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Chalking a tire for a ticket later? Get a warrant, US court rules

Chalking a tire for a ticket later? Get a warrant, US court rules
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The age-old parking enforcement practice of tire-chalking is unconstitutional, a federal appeals court ruled Monday, saying it violated the Fourth Amendment’s bar on unreasonable searches.

The U.S. Court of Appeals for the 6th Circuit, in a first-of-its-kind decision, ruled that marking a car’s tires to gather information is a form of trespass requiring a warrant, similar to police attaching a GPS to a vehicle to track a suspected drug dealer.

Parking attendants across the country have been chalking tires with big white lines for decades in zones without meters to enforce of time limits and issue tickets. It’s a substantial source of revenue for many cities.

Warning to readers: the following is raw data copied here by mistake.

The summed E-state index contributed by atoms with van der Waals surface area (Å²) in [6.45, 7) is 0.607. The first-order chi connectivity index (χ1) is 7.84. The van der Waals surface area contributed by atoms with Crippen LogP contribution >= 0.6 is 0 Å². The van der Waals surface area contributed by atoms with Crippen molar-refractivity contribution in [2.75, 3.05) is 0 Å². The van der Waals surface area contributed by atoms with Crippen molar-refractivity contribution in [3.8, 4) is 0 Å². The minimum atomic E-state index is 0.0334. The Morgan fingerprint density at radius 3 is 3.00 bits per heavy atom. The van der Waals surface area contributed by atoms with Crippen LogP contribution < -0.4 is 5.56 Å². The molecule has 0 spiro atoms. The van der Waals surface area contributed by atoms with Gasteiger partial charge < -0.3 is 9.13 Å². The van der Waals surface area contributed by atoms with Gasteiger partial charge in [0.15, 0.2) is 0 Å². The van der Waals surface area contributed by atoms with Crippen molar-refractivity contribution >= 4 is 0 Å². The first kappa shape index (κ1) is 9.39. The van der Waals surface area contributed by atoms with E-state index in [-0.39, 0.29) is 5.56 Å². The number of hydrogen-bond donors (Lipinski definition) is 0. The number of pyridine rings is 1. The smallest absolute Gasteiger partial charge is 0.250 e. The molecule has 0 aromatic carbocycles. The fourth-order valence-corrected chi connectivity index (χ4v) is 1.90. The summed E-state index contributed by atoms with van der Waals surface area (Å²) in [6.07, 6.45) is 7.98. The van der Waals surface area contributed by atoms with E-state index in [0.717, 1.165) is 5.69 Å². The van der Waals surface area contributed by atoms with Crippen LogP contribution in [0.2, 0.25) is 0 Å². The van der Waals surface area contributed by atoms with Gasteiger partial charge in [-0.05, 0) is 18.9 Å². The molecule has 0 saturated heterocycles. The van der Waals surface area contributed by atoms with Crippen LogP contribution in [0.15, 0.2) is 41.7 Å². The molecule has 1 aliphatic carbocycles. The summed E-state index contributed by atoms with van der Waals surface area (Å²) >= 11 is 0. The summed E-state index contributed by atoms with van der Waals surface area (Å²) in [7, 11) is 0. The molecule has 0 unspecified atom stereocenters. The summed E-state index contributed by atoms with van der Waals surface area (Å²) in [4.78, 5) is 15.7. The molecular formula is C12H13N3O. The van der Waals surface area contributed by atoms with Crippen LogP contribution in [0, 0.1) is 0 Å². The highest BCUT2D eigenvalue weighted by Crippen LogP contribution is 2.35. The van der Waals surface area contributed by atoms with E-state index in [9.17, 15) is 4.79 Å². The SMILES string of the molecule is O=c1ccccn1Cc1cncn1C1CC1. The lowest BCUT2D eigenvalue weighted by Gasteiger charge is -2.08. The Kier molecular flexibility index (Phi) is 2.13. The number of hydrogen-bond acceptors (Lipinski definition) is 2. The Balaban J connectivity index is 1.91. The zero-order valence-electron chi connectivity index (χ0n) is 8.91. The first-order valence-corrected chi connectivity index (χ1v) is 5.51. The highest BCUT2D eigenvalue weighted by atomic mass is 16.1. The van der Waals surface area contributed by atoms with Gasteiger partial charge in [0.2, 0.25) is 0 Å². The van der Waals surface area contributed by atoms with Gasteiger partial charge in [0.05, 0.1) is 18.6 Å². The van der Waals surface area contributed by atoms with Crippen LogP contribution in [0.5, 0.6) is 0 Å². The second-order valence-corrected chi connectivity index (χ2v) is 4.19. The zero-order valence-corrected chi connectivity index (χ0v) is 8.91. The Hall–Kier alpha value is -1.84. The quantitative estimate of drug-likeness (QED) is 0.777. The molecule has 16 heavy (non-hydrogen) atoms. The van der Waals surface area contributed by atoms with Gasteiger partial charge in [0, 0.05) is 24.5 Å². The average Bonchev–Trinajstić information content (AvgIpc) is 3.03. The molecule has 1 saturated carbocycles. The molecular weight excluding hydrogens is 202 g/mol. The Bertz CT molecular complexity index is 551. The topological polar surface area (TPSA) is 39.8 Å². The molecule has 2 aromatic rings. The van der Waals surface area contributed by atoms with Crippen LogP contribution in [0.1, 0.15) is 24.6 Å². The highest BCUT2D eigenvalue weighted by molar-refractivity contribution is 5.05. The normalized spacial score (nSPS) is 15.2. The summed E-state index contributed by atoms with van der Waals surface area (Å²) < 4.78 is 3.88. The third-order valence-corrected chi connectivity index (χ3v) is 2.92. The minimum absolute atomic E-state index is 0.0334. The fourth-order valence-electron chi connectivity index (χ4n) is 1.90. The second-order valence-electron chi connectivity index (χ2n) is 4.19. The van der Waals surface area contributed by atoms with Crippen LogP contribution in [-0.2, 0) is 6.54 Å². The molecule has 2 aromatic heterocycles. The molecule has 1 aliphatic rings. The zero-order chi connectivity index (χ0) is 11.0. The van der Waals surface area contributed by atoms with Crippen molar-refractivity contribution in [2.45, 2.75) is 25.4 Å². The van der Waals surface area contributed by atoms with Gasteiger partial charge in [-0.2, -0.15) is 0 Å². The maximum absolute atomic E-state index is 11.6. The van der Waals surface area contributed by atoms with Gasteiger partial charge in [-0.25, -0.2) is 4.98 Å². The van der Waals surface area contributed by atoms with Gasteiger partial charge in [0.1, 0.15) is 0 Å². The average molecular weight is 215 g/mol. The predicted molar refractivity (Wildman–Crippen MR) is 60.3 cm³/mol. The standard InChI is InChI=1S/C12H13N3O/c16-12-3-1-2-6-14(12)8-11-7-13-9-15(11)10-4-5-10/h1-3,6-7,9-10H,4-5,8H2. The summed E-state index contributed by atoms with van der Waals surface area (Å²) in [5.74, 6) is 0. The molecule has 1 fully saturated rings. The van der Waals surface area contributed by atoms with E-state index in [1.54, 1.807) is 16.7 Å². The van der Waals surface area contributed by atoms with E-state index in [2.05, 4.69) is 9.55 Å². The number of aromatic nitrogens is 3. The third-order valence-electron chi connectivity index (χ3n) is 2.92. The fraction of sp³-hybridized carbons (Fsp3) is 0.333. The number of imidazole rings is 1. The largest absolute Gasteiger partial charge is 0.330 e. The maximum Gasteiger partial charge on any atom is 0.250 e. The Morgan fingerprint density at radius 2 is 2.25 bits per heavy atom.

The decision, while undoubtedly bringing joy to parking scofflaws everywhere, could cost some cities money, either from lost revenue or having to install meters where none exist.

On the other hand, as Fourth Amendment expert Orin Kerr of the University of Southern California law school tweeted, it “seems easy enough these days for parking enforcers to just take a photo of the car, or even just a close-up photo of the tire, rather than chalk it. . . . No 4A issues then.”

The 6th Circuit covers the states of Kentucky, Michigan, Ohio and Tennessee; the court sits in Cincinnati.
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